Active hurricane season expected
An active tropical storm and hurricane season may be just around the corner. Many forecasters believe this upcoming season has the potential to be active. I agree with the initial forecasts.
The 2010 Atlantic hurricane season was the third most active in history. Only 1995, with 19 storms, and 2005, with 28 storms, were higher. Last year, there were 19 named storms with 12 of them becoming hurricanes. Five of those hurricanes were major with a category 3 rating or higher.
Amazingly, the country did not have significant damage from last season’s storms as the upper-level winds directed them away from the U.S. coastlines. Scientists say that it is rare that we see an above-normal number of annual hurricanes and not one of them hits the U.S. coastline. For the 2011 season, which is expected to be active, experts say that coastal areas probably won’t be so lucky this year.
According to Gerry Bell, lead seasonal hurricane forecaster at the National Oceanic and Atmospheric Administration’s Climate Prediction Center, “we could see activity comparable to some of the active seasons since 1995.”
Ocean temperatures off the coast of Africa, where many tropical storms develop, are still above normal. Readings are also slightly above average in the Gulf of Mexico. The combination of the warmer waters and not having an El Niño, the warmer than normal sea-surface temperature event along the equatorial regions, will likely lead to the active tropical storm and hurricane season. During El Niño years, we often see less hurricane formation as the wind shearing effects increase due to changes in upper-level wind flow patterns.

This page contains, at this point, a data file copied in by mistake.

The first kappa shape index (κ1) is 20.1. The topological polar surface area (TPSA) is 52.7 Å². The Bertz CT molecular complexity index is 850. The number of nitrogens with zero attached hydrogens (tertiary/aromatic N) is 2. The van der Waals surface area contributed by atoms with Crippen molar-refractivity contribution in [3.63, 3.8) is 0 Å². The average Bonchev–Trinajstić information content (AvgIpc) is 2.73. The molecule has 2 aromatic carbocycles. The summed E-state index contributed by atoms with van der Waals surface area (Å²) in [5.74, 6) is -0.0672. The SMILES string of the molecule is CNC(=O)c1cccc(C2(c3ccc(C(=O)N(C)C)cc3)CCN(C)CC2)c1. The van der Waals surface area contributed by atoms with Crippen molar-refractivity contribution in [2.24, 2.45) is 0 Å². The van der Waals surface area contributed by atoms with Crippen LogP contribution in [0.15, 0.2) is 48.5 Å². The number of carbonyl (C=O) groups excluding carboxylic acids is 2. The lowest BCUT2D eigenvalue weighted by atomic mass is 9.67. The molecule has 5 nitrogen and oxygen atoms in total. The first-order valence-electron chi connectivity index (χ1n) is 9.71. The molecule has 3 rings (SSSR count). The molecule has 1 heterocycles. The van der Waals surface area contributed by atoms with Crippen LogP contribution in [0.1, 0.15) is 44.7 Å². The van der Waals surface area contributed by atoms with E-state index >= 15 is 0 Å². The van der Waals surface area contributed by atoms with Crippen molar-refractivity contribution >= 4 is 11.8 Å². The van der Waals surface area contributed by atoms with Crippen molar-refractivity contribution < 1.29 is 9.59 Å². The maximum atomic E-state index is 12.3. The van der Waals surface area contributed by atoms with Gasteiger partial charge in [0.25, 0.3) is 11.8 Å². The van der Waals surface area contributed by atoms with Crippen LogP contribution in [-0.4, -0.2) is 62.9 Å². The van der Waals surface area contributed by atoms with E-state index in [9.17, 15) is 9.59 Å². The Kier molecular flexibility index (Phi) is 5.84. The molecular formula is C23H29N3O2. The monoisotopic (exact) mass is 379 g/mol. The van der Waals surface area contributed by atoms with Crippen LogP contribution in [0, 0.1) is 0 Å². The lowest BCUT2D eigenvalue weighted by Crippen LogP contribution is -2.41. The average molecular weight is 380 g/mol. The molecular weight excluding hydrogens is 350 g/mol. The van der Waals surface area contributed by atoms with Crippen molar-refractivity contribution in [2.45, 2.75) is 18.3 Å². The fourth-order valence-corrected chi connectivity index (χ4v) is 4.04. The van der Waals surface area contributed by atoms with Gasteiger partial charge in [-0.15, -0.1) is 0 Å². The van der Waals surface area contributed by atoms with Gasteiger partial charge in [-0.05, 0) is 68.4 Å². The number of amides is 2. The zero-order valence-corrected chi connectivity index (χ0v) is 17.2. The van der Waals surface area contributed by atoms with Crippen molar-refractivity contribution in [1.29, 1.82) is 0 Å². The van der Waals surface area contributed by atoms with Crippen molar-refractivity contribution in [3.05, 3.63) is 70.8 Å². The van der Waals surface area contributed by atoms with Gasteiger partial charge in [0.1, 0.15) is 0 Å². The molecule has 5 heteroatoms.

NOAA is forecasting 12 to 18 named storms with winds at or greater than 39 mph. The agency predicts that six to 10 hurricanes will form from these storms and three to six could be classified as major storms.
For the 2011 season, I see approximately 16 to 20 named storms with seven to nine becoming hurricanes. Four or five of these potentially deadly storms are expected to become major hurricanes, reaching at least a category 3 status.
In terms of our local weather, we’ll continue to have this pattern of sun and showers into early June before warmer and drier weather arrives around the middle of this month. With La Niña weakening, the outlook for this summer still looks drier and a little warmer than normal.
Send email to randy@ longrangeweather.com.